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KUIH MELAYU



KUIH MELAYU

Kueh is the term given to various manners of bite-sized food items in the Malay, They are usually - but not always sweet and intricate creations, including cakes, cookies and puddings. It can also be described as pastry, however it is to be noted that the Asian concept of “cakes” and “pastries” is different from that of the Western one. Kueh’s, plurified kueh-mueh or kuih-muih in Malay are more often steamed than baked, and thus very different in texture, flavour and appearance from Western cakes or puff pastries.

The most common flavouring ingredients are coconut cream (thick or thin), grated coconut (plain or flavoured), pandan (screwpines) leaves and gula melaka or palm sugar (fresh or aged).

While those make the flavour of kuehs, their base and texture are built on a group of starches rice flour, glutinous rice flour, glutinous rice and tapioca. Two other common ingredients are tapioca flour and green bean (mung bean) flour (sometimes called “green pea flour” in certain recipes). They play a most important part in giving kuihs their distinctive soft, almost pudding-like, yet firm texture. Wheat flour is rarely used in Southeast Asian cakes and pastries.

For most kuihs there is no single “original” or “authentic” recipe. Traditionally, making kueh was the domain of elderly grandmothers, aunts and other women-folk, for whom the only (and best) method for cooking was by “agak agak”
(approximation). They would instinctively take handfuls of ingredients and mix them without any measurements or any need of weighing scales. All is judged by its look and feel, the consistency of the batter and how it feels to the touch. Each family holds its own traditional recipe as well as each region and state.

Both Nonya and Malay kuehs come from the same family. The Peranakans, especially those in Malacca and Singapore, took heavy influences from Malaysia and its Malay culinary and cultural heritage. This means that, when it comes to kueh, there are many that are identical to both cultures, with maybe only a change of name.

With the passage of time, the lines of distinction between the two groups of ‘kueh’ have been fudged even more. Few Malaysians and Singaporeans will be able to tell you precisely which kuehs are exclusively Nonya and which are exclusively Malay or Indonesian. The term Nyonya kueh is probably more commonly used in Singapore, and Malay kueh� perhaps more common in Malaysia.

Kuehs come in different shapes, colours, texture and designs. Some examples are filled, coated, wrapped, sliced and layered kuehs. Also, as mentioned earlier, most kuehs are steamed, with some being boiled or baked. They can also be deep-fried, and sometimes even grilled.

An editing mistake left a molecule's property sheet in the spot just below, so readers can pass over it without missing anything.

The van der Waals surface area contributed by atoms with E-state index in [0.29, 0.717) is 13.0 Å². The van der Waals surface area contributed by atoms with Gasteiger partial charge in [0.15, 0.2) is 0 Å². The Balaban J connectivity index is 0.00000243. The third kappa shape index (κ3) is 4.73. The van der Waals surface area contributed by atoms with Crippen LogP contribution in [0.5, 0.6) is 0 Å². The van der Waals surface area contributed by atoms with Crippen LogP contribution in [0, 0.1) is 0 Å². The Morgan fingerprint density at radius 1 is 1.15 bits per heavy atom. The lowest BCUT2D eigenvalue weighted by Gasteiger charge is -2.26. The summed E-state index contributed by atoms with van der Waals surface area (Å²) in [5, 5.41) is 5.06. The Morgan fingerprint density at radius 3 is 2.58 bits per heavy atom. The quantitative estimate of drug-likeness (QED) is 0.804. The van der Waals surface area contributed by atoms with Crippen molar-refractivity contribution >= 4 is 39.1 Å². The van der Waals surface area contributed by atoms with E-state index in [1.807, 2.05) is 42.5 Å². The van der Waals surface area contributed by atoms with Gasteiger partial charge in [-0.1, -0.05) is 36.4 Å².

Some of the more well known types of kueh include the following:

Bingka ubi are baked kueh of tapioca mixed in sweet pandan-flavoured custard. The kueh is yellow in colour but has a dark brown crust at the top caused by the baking process.

Kueh dadar is a cylindrical shaped kueh with caramelised grated coconut flesh inside and a green pancake skin wrapping it. This is done first by rolling the pancakes around the coconut filling, then folding the sides and finally rolling it again to form cylindrical parcels.

Kueh keria (a.k.a Kuih gelang) are sweet potato doughnuts. They resemble just like the regular ones except that they are made with sweet potato. Each doughnut is rolled in sugar syrup.

Kuih kaswi are rice cakes made with palm sugar. The ingredients are mixed into a batter and poured into small cups (traditionally, it is done with Chinese tea cups). When served, the cup is removed and the rice cake is topped with grated coconut flesh.

Kuih koci is a pyramid of glutinuous rice flour filled with a sweet peanut paste.

Kuih lapis (layer cake) is a rich kuih consisting of thin alternating layers made of butter, eggs and sugar, piled on top of each other. Each layer is laid down and and then steamed separately, making the creation of a kueh lapis an extremely laborious and time-consuming process.

Kuih talam (tray cake) is a kueh consisting of two layers. The top white layer is made from rice flour and coconut milk, while the bottom green layer is made from green pea flour and extract of pandan leaf.

Kuih serimuka is a two-layered dessert with steamed glutinous rice forming the bottom half and a green custard layer made with pandan juice (hence the green colour). Coconut milk is a key ingredient in making this kuih. It is used as a substitute for water when cooking the glutinous rice and making the custard layer.

Pulut inti is glutinous rice topped with caramelised grated coconut flesh and wrapped in a cut banana leaf to resemble a square pyramid.

Pulut tekan is just a plain glutinous rice cake. It is served with kaya(jam from pandan leaves) coconut jam. The glutinous rice cakes are coloured with bunga telang. Half-cooked glutinous rice is divided into two portions. Both are them added with coconut milk but one of them is added with the bunga telang juice. This gives the rice cake a very bright blueish-indigo colour which is appealing to children. The half-cooked glutinous rice is then scooped in alternating fashion into the original tray to give it a marble effect of blue and white. The rice is then cooked some more and when it is cooked and cooled, it is cut into tall rectangulars.

This article are from http://1001resepi.com

1 komentar:

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